SADLY MISSED: Don Nixon in his hey day playing the game he loves.
SADLY MISSED: Don Nixon in his hey day playing the game he loves. Contributed

Special tribute: Bundy loses one of its sporting greats

LEAGUE: Even in his final days there was nothing that stopped Bundaberg's Don Nixon from enjoying the sport he loves - rugby league.

Bundaberg lost one of the best players from the region to ever grace the field with Nixon dying at the age of 87 earlier this month in Bargara.

At his best he was among the top players from Queensland to play the game.

Nixon was born in 1931 in Emerald but it wouldn't be too long before he called Bundaberg home, moving to the region just before he became a teenager.

His love of the game of rugby league started in Emerald and continued when he moved to Bundy, making the Wide Bay Secondary Schools League team in 1945 at the age of 14.

Nixon played his junior football for Natives before making his debut in seniors in 1948 for Millaquin in the Bundaberg Rugby League, leading the side to the premiership in the same year the team entered the senior competition for the first time.

He would play in the competition from 1948 to 1968, completing 22 years of playing and representing Past Brothers, Railways, Wharfies and the Wanderers along the way.

Nixon won premierships with each club except for Wharfies, captaining Brothers to a flag in 1953, wins with Railways in 1956, 1958 and 1959 before winning the 1965 and 1968 titles in Wanderers.

But it was his performances for Bundaberg and Wide Bay that set him apart.

Don Nixon enjoying a walk in his favourite part of the world, Bargara.
Don Nixon enjoying a walk in his favourite part of the world, Bargara. Contributed

He played for the Rum City in more than 120 appearances, according to an article in the NewsMail in his retirement year of 1968.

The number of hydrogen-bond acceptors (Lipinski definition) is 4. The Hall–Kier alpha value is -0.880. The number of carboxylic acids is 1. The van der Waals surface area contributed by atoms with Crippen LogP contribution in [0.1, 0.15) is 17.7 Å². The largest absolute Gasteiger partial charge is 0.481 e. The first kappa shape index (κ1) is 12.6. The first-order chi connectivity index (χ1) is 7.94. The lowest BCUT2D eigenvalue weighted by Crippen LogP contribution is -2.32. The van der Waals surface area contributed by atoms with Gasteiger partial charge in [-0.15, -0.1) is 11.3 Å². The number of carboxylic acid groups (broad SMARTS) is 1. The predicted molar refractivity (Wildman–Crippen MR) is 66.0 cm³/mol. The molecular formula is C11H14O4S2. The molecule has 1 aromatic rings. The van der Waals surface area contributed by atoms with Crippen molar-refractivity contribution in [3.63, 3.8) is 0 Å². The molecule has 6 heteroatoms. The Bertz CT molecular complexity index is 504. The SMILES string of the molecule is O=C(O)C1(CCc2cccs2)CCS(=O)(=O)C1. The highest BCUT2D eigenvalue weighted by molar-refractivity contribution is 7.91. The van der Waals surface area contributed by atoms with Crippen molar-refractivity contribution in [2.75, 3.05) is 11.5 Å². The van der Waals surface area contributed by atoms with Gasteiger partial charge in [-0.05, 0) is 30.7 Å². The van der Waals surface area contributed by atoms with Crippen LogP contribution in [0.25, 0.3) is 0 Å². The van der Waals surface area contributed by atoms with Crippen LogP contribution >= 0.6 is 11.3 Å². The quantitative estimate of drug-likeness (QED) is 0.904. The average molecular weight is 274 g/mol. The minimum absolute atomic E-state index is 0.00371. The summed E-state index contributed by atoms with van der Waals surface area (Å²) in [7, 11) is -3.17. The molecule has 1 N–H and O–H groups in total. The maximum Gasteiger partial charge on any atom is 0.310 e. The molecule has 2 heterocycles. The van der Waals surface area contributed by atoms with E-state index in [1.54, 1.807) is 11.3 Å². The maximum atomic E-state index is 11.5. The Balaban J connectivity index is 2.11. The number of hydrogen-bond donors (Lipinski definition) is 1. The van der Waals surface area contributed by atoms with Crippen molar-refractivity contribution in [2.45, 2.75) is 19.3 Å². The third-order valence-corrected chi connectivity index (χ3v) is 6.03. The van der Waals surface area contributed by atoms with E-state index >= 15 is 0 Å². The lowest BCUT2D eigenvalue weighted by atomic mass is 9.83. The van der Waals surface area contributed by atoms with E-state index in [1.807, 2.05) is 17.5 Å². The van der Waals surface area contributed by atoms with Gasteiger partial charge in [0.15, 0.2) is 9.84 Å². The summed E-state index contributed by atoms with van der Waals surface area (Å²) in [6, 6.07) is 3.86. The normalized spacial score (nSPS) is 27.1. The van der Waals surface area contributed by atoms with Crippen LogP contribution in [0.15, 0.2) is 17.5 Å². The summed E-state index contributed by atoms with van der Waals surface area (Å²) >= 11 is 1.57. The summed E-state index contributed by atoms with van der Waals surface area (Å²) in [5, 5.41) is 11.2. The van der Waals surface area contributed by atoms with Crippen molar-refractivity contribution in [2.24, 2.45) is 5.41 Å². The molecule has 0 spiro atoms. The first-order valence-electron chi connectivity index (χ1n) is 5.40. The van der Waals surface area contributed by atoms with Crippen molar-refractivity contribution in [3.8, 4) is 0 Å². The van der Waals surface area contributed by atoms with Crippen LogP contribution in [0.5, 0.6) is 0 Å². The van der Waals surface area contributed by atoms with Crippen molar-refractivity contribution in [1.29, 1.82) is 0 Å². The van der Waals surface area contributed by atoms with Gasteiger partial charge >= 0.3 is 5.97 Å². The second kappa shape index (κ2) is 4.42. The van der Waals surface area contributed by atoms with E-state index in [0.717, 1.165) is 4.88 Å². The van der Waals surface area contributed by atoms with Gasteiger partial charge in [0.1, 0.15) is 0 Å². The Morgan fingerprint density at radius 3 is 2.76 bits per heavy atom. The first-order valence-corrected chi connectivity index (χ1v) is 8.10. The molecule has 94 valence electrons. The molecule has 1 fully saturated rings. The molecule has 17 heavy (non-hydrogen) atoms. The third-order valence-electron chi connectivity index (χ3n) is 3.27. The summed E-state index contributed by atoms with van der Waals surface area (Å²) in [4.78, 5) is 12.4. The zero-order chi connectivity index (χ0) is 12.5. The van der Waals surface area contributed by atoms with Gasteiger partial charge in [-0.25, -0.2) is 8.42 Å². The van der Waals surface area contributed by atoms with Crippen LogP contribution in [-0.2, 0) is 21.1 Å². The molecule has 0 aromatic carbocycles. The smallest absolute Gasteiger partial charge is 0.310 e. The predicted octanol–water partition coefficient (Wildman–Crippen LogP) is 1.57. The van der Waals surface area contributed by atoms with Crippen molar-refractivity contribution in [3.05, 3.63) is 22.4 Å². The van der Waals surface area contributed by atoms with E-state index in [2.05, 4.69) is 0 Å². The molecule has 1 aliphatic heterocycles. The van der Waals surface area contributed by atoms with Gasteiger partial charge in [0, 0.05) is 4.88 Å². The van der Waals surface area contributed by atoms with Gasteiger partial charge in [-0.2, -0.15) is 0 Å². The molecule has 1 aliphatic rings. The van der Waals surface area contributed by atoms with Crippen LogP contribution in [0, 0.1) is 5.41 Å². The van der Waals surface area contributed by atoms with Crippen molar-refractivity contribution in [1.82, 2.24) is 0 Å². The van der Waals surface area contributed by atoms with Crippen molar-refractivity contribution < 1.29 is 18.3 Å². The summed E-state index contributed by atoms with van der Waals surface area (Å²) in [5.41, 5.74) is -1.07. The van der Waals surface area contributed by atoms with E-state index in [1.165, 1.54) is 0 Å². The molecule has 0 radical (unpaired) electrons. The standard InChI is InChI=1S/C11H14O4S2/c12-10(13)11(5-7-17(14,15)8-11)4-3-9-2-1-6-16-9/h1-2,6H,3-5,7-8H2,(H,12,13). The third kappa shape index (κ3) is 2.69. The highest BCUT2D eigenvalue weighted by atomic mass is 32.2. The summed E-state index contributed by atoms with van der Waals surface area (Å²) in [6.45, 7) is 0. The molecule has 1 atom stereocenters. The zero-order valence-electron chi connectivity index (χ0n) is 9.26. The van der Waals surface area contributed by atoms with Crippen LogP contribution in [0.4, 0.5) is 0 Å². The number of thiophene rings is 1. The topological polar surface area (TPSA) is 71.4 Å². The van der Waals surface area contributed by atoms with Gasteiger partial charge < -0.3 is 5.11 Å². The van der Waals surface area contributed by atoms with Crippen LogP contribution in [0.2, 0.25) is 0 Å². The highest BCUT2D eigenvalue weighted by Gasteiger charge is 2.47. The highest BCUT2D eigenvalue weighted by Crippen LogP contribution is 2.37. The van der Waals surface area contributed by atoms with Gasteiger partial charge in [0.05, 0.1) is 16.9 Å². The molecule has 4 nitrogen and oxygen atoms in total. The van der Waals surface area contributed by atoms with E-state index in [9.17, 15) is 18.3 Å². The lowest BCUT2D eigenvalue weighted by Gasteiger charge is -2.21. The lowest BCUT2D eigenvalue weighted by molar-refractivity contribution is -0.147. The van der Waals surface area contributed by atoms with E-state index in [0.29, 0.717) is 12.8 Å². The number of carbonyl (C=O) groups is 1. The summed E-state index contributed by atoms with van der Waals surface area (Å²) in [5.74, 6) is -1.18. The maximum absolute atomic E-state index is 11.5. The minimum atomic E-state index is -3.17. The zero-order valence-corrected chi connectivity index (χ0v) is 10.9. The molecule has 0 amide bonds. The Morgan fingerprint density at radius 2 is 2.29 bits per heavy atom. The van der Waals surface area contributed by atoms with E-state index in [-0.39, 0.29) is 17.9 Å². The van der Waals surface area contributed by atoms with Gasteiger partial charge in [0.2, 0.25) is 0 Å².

Nixon also played against England, New Zealand, France and an American team playing for Wide Bay.

He would captain the Bulls as well to the state title in 1966 in one of the biggest moments for the region, beating Ipswich 50-8.

Nixon could play at hooker, centre and even in the halves and was one of the dynamic players in the region.

"He was one of the guys that dedicated his life to rugby league, he was very fit,” BRL chairman Mike Ireland recalls.

"When you look at some of the record that we've seen of what he has done over the years there are not too many players around today that can actually do what Don did.”

Nixon's feats have been recognised with the player part of the Bundaberg Rugby League team of the century, the Wide Bay Bulls team of the century and the hall of fame for Past Brothers.

The only notch that wasn't on his belt was state selection for the Maroons.

Nixon was good enough and was in contention to play but one thing held him back.

"He could have gone a lot higher but because of his beloved Bundaberg he wanted to stay in Bundaberg,” Ireland said.

"He didn't want to leave Bundaberg.”

Nixon's niece Carol Green agreed and said he loved Bargara and that was home to him.

He also liked to walk on the beach and go fishing whenever he could.

"Don had a great love for family and we were brought up with family being everything,” Green said.

"He will be sadly missed by all the family.”

Green said his next love was for the great game of rugby league.

In Nixon's final days he was given a football from Ireland, which boosted his spirits.

"His passion was his rugby,” Green said.

"Even in his later years he still watched every game on television, he always had a comment about it.

"When Mike gave him the football it was unbelievable to see the pleasure on his face.

"He didn't have much strength but he could hold it in his hand.

"I must thank Mike and the Bundaberg Rugby League for giving that to him.”

Ireland confirmed the BRL would pay its respects to Nixon during the upcoming season but nothing had been finalised yet.

"Condolences on behalf of the BRL go to the Nixon family,” he said.

Nixon was farewelled at a private funeral last week according to his wishes.



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